2020 Donlin Gold Backhaul Project to Remove E-Waste from Yukon-Kuskokwim Region
Various hazardous materials were collected and removed from the Yukon-Kuskokwim Delta region in 2019 as part of the Donlin Gold Backhaul Project, which is taking place again this year August 24-31.
For the third year in a row, multiple entities and tribes are coming together to assist Yukon-Kuskokwim Delta region villages with the removal of harmful e-waste. The goal of this effort is to safely dispose of electronics and other materials that would otherwise end up in a landfill.
During August 24 through August 31, the barge owned and operated by the Native Village of Napaimute will visit communities along the Kuskokwim River to safely collect e-waste materials, like discarded computers, television sets, old batteries, and more. Other communities will have materials flown to Bethel during the first two weeks of September. Mark Leary and the Native Village of Napaimute were instrumental in the winter backhaul program on the Kuskokwim River ice road.
Tribal administrators in each of the communities have agreed to assist with coordination to ensure e-waste materials are properly packaged and brought to the barge for collection. These items will then be taken to Bethel for storage, repackaging, and shipment to Anchorage for safe disposal.
In recognition of the COVID-19 pandemic and with consultation with each participating community, safety measures have been updated to include social distancing, face masks, and sanitization practices to protect all involved in the program.
“This project is essential to promote the health and safety of our region. This partnership will benefit 10 villages along the Kuskokwim River as well as the coast,” said Rosalie Kalistook, Environmental Project Manager for the Association of Village Council Presidents (AVCP).
Prepping for the Donlin Gold Backhaul Project in 2019.
Delta Backhaul Company, a solid waste consulting company, has worked closely with AVCP and Donlin Gold over the past three years to assist with logistics and transportation planning for the Kuskokwim Regional Household Hazardous Waste Backhaul program. The 2019 season consisted of two major backhaul collection events, the first serving seven villages located near Bethel and utilizing the ice roads for transportation to and from the villages. The team traveled to each of the villages selected for the spring program and provided free collection of household hazardous materials and solid waste. The second collection was a summer Bethel community event that provided the same services for participating Bethel residents. Both programs offered door prizes and food to celebrate the diversion of these harmful materials from the local landfills, which resulted in the protection of subsistence resources and clean drinking water. 117,500 pounds of e-waste was collected and shipped to Seattle and Anchorage for recycling or disposal from the two events in 2019.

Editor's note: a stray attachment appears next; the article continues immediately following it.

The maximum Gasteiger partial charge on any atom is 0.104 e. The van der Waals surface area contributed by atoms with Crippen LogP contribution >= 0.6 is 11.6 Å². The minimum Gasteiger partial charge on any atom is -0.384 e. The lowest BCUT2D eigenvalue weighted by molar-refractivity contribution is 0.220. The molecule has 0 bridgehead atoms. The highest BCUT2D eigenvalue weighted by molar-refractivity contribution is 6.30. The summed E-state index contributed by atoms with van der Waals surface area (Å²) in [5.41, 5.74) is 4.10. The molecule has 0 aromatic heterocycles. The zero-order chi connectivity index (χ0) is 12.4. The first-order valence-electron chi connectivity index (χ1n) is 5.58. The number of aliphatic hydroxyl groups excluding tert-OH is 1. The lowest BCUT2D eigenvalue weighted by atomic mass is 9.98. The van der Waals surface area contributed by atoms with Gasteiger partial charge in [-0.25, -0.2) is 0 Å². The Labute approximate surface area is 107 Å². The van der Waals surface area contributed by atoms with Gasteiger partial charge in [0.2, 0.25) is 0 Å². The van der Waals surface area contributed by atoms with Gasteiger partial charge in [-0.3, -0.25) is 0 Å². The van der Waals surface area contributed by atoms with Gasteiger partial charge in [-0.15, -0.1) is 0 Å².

“Our priority is to help improve the wellbeing and safety of residents in the Y-K area and this program is one of the ways we can contribute to improving the environment for all residing along the Kuskokwim River,” said Kristina Woolston, External Affairs Manager for Donlin Gold.
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The 2020 Donlin Gold Backhaul Project: In it for the Long Haul will be visiting the communities of: Red Devil, Sleetmute, Stony River, Aniak, Crooked Creek, Kwigillingok, Kongiganak, Quinhagak, Eek, Akiak, and Napakiak in addition to a separate collection event to take place in Bethel on September 9. Dates for each community will be dependent on weather.
The 2020 Donlin Gold Backhaul Project would not be possible without its main partners: AVCP, Delta Backhaul, and the Orutsararmiut Native Council. Other community and business partners include:
Akiak Native Community
Aniak Traditional Council
City of Bethel
Crooked Creek Traditional Council
Eek Traditional Council
Kongiganak Traditional Council
Kwigillingok IRA Council
Native Village of Kwinhagak
Native Village of Napakiak
Red Devil Community
Sleetmute Traditional Council
Stony River Traditional Council
Alaska Commercial Company
Alaska Marine Lines
Brice Civil Constructors, Inc.
Native Village of Napaimute
In This Issue
Alaska Problems Require Alaska Solutions
On January 16, a fire destroyed the water plant and washeteria in the southwest Alaska village of Tuluksak. For the village of about 350 people, it was a devastating blow. The water plant was the only source of drinking water in the village, in which the primarily Yup’ik residents lack indoor plumbing and rely on honey buckets, not uncommon in the flat, swampy region.